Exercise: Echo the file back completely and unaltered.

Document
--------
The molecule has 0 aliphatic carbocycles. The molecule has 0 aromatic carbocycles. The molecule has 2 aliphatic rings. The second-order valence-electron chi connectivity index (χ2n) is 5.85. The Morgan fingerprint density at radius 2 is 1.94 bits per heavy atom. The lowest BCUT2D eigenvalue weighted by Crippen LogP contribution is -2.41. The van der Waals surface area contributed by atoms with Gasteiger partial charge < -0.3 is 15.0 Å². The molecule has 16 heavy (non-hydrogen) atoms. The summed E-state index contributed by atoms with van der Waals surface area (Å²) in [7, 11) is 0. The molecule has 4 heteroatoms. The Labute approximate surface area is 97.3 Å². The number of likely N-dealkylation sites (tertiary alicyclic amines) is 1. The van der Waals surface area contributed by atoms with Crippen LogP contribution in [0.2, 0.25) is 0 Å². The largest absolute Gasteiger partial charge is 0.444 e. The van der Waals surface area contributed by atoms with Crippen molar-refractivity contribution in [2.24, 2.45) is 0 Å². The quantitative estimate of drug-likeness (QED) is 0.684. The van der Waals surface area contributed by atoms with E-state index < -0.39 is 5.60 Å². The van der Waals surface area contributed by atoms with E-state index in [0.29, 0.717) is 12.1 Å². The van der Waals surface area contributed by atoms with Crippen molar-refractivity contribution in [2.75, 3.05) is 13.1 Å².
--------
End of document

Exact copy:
The molecule has 0 aliphatic carbocycles. The molecule has 0 aromatic carbocycles. The molecule has 2 aliphatic rings. The second-order valence-electron chi connectivity index (χ2n) is 5.85. The Morgan fingerprint density at radius 2 is 1.94 bits per heavy atom. The lowest BCUT2D eigenvalue weighted by Crippen LogP contribution is -2.41. The van der Waals surface area contributed by atoms with Gasteiger partial charge < -0.3 is 15.0 Å². The molecule has 16 heavy (non-hydrogen) atoms. The summed E-state index contributed by atoms with van der Waals surface area (Å²) in [7, 11) is 0. The molecule has 4 heteroatoms. The Labute approximate surface area is 97.3 Å². The number of likely N-dealkylation sites (tertiary alicyclic amines) is 1. The van der Waals surface area contributed by atoms with Crippen LogP contribution in [0.2, 0.25) is 0 Å². The largest absolute Gasteiger partial charge is 0.444 e. The van der Waals surface area contributed by atoms with Crippen molar-refractivity contribution in [2.24, 2.45) is 0 Å². The quantitative estimate of drug-likeness (QED) is 0.684. The van der Waals surface area contributed by atoms with E-state index < -0.39 is 5.60 Å². The van der Waals surface area contributed by atoms with E-state index in [0.29, 0.717) is 12.1 Å². The van der Waals surface area contributed by atoms with Crippen molar-refractivity contribution in [2.75, 3.05) is 13.1 Å².